Antibody Fragmentation

In some assays it is preferable to use only the antigen binding (Fab) portion of the antibody. For these applications, antibodies may be enzymatically digested to produce either an Fab or an F(ab′) 2 fragment of the antibody. To produce an F(ab′ ) 2 fragment IgG is digested with pepsin, which cleaves the heavy chains near the hinge region. One or more of the disulfide bonds that join the heavy chains in the hinge region are preserved, so the two Fab regions of the antibody remain joined together, yielding a divalent molecule (containing two antibody binding sites), hence the designation F (ab′) 2. The light chains remain intact and attached to the heavy chain. The Fc fragment is digested into small peptides. Fab fragments are generated by cleavage of IgG with papain instead of pepsin. Papain cleaves IgG above the hinge region containing the disulfide bonds that join the heavy chains, but below the site of the disulfide bond between the light chain and heavy chain. This generates two separate monovalent (containing a single antibody binding site) Fab fragments and an intact Fc fragment. The fragments can be purified by gel filtration, ion exchange, or affinity chromatography. The properties of these fragments are summarized in Table A.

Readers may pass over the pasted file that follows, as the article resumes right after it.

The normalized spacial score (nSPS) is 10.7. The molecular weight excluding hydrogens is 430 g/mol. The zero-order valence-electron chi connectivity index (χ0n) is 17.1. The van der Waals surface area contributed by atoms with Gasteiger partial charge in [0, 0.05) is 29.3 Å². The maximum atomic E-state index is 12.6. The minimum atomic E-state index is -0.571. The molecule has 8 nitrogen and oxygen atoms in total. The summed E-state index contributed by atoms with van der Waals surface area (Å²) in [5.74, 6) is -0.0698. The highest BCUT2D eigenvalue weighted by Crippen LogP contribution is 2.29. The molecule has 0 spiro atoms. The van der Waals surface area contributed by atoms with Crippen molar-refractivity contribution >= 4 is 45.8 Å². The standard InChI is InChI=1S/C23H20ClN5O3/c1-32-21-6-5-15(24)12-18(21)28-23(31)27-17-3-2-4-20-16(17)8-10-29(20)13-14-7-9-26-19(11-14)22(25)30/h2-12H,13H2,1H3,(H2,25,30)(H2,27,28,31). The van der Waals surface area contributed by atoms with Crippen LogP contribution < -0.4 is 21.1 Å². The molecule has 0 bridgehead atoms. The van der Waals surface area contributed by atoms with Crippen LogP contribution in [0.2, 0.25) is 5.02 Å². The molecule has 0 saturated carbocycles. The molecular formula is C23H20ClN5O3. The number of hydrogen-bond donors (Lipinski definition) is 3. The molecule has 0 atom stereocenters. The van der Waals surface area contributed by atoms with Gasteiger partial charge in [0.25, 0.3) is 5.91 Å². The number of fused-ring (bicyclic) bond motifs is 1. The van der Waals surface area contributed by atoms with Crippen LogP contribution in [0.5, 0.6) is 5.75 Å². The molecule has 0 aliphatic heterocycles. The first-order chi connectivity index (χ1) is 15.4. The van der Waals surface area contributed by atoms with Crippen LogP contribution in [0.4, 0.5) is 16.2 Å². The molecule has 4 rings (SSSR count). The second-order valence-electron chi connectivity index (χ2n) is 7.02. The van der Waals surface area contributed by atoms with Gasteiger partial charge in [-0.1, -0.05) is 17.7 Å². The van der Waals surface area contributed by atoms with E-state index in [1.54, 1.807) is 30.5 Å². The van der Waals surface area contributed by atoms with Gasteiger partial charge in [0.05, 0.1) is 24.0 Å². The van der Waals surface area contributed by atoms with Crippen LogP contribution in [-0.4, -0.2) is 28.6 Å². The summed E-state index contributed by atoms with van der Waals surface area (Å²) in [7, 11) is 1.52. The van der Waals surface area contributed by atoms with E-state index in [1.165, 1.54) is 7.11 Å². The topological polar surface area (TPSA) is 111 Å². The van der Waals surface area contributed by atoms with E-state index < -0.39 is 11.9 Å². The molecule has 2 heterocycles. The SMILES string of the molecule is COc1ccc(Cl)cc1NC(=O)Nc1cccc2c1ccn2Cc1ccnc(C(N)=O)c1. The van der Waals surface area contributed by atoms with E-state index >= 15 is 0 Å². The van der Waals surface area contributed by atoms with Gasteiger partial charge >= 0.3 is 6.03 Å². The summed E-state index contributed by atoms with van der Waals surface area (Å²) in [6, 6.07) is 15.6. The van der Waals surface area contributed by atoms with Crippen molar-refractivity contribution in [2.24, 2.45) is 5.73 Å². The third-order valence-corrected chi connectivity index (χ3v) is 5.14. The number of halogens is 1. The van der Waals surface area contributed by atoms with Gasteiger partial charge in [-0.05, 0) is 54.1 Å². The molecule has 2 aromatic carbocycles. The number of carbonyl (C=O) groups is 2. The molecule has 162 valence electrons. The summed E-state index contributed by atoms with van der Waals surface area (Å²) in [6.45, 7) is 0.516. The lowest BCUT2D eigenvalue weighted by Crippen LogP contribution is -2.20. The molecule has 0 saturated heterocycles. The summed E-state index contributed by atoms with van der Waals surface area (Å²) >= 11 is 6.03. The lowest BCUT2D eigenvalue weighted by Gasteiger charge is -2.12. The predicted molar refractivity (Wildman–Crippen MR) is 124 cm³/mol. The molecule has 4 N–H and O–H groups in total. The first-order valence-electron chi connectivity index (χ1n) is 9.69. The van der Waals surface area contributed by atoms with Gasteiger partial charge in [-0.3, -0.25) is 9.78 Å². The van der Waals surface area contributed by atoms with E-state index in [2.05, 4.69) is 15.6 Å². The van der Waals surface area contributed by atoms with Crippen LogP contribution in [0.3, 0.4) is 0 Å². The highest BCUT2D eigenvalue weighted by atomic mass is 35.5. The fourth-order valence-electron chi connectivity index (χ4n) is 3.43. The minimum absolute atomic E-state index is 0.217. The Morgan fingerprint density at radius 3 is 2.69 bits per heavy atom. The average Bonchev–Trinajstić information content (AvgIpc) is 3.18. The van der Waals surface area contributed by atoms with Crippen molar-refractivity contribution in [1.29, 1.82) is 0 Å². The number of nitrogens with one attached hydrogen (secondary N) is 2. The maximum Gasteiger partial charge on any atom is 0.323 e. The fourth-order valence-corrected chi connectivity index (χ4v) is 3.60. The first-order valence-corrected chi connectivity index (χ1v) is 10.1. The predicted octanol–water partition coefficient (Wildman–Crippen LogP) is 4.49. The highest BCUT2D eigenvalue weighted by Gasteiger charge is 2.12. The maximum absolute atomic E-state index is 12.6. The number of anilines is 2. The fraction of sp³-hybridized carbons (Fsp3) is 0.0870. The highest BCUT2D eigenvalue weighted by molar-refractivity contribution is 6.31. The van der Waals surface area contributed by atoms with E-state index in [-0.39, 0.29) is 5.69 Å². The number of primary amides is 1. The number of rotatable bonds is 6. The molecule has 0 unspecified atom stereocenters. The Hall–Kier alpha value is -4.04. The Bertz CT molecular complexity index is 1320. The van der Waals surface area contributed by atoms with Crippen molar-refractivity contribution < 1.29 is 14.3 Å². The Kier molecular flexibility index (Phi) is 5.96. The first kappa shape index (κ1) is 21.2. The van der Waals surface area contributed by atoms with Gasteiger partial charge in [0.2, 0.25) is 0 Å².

Fab and F (ab′) 2 antibody fragments are used in assay systems where the presence of the Fc region may cause problems. In tissues such as lymph nodes or spleen, or in peripheral blood preparations, cells with Fc receptors (macrophages, monocytes, B lymphocytes, and natural killer cells) are present which can bind the Fc region of intact antibodies, causing background staining in areas that do not contain the target antigen. Use of F (ab′) 2 or Fab fragments ensures that the antibodies are binding to the antigen and not to Fc receptors.1 These fragments may also be desirable for staining cell preparations in the presence of plasma, because they are not able to bind complement, which could lyse the cells. F (ab′) 2, and to a greater extent Fab, fragments allow more exact localization of the target antigen, i.e. in staining tissue for electron microscopy. The divalency of the F(ab′) 2 fragment enables it to cross-link antigens, allowing use for precipitation assays, cellular aggregation via surface antigens,2 or rosetting assays.3

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P4762 Papain from papaya latex lyophilized powder, ≥10 units/mg protein
P3125 Papain from papaya latex buffered aqueous suspension, 2× Crystallized, ≥16 units/mg protein
P7012 Pepsin from porcine gastric mucosa lyophilized powder, ≥2,500 units/mg protein (E1%/280)